When sex and scandal had class

In 1906, when famed New York City architect Stanford White was shot at point-blank range by millionaire Harry K. Thaw — the jealous husband of famed beauty Evelyn Nesbit — it was just the sordid sort of story to captivate the nation. The true-life tale has spawned several fictional works — most notably E. L. Doctorow’s 1975 novel Ragtime — but before them all there was The Girl in the Red Velvet Swing.

The 1955 film stars a young, pre-Dynasty Joan Collins (resembling a somewhat smuttier version of Elizabeth Taylor) as the sirenish Nesbit, along with Ray Milland and Farley Granger as the men fighting for her affection. The movie, full of rich though not always reliable historical detail, is startlingly frank about its lead characters’ desire, and visually, their emotional turmoil is executed with panache by director Richard Fleischer. Trust us, you’ll never look at a swing quite the same way again.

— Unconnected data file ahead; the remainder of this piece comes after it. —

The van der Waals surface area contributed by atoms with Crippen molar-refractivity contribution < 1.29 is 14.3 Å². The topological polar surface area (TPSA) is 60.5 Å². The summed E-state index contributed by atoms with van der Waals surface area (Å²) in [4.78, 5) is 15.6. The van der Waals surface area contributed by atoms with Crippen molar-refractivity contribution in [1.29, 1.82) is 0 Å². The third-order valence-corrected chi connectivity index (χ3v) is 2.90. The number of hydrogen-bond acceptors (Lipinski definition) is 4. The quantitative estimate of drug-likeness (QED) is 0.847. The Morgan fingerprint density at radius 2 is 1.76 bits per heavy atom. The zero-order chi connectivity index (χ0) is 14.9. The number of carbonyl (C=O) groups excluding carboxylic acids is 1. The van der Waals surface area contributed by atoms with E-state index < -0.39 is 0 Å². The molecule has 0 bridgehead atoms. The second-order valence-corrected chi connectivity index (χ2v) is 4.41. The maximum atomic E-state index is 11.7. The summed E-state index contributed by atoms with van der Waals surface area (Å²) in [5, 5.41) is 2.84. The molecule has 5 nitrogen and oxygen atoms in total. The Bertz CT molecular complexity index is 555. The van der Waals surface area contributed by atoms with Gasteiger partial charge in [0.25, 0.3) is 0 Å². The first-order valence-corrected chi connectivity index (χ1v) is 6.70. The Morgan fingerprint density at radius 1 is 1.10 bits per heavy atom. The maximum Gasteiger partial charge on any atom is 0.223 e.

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When sex and scandal had class